The Christian world is anticipating the most important days on the calendar. From Palm Sunday,celebrating the triumphal entry of Jesus into Jerusalem, through the events leading to the Last Supper, the solemnity of Good Friday reflecting the Passion of Christ culminating in the crucifixion, and the subsequent Resurrection on Easter Sunday, the believer reflects upon the immense events in reflection towards their own life in faith. The hunger for meaning in life, once served to overwhelm any situational material deficits or abject circumstance. We in the West, however, live in an ever more post Christian world, where belief systems and faith are considered archaic vestiges of an earlier age, when science and progress were not available to rationalize one’s life and provide a secure safety net. The post Christian world makes a virtuous life obsolete, and the countries of Europe now celebrate a world without boundary or differentiating belief system.
America in many ways, however, was uniquely formed on the foundational rocks of such religious belief. The desire to find a land unfettered by preconceived notions of rule and open to individual expression of religion was the original driving force of the fragile colonial settlements and their eventual diverse belief systems. The land was so large that close proximity with an alternative belief system was dealt with simply by moving to another part of the wilderness, then, taking root. The founding of the country as a country driven to achieve independence and freedom through revolution was an outgrowth of this intense view that Providence had led the immigrants as pilgrims to a chosen place, where they would build their “city on a hill”. Each man built himself a kingdom of faith and virtue, and looked to his leaders to preserve his right to do so.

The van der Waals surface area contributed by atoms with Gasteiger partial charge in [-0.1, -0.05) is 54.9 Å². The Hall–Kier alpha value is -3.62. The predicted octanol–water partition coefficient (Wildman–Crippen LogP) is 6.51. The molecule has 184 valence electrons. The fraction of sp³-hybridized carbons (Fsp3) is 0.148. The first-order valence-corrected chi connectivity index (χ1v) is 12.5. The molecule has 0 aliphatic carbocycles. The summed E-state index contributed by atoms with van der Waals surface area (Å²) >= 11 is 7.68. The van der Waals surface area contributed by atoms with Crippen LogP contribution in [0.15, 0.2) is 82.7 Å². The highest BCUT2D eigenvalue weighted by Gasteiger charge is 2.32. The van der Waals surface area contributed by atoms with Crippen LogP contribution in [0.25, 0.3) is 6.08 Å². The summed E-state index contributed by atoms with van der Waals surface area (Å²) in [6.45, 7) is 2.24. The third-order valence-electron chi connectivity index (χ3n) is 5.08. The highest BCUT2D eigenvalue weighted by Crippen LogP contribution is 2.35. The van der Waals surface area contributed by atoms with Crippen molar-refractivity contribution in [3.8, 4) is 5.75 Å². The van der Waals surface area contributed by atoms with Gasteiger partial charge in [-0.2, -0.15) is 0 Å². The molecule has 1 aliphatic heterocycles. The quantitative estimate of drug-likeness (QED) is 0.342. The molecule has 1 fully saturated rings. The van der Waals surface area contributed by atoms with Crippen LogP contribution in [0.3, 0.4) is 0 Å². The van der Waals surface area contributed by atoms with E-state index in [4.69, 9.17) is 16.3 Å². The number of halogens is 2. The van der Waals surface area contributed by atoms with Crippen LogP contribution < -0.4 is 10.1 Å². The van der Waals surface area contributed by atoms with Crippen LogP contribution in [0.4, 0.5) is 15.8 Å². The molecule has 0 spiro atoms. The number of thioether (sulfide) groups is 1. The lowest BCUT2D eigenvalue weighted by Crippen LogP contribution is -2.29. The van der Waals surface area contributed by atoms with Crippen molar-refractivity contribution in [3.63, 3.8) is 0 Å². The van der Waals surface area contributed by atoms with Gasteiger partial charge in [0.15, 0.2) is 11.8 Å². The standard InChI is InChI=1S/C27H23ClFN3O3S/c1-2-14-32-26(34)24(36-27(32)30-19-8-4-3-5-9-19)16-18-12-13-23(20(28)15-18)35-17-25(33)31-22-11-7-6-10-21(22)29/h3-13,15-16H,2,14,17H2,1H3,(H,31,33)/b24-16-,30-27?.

This tendency towards individual spirituality set the new America apart from the trends of the larger western world. Obviously influenced by the great movements in Europe of scientific method, rational thought, and humanism, the founders nevertheless imbued their new constitution with the very first article of its constitution assuring no interference or bias of the state with religion, to vaccinate the new country against the orthodoxy of an overbearing state apparatus. Europe, however, caught on the same wave of the Enlightenment, had no individually driven core faith to suppress its inevitable excess. The French Revolution surged into post belief rationalism, its Declaration of the Rights of Man devolving into a Reign of State Terror, destroying elements of faith as shackles of orthodoxy, establishing the State as the new authority, the Citizen as its soldier, and even the old calendar eliminated for its reference to a belief system antithetical to the regime. A year Zero was proclaimed, with its implication of a force greater than the human intellect, and the negation of all past belief systems. A post Christian world was thus born in Europe and the rattled concept of faith has been under attack ever since. Over time the churches have emptied. Anti-individual movements such as communism and its less threatening but equally demanding cousin globalism have installed their new religions, the war on values and virtuous behavior, the elevation of Nature as a God in Climate Change, and the denigration of any path that does not achieve equality of outcome.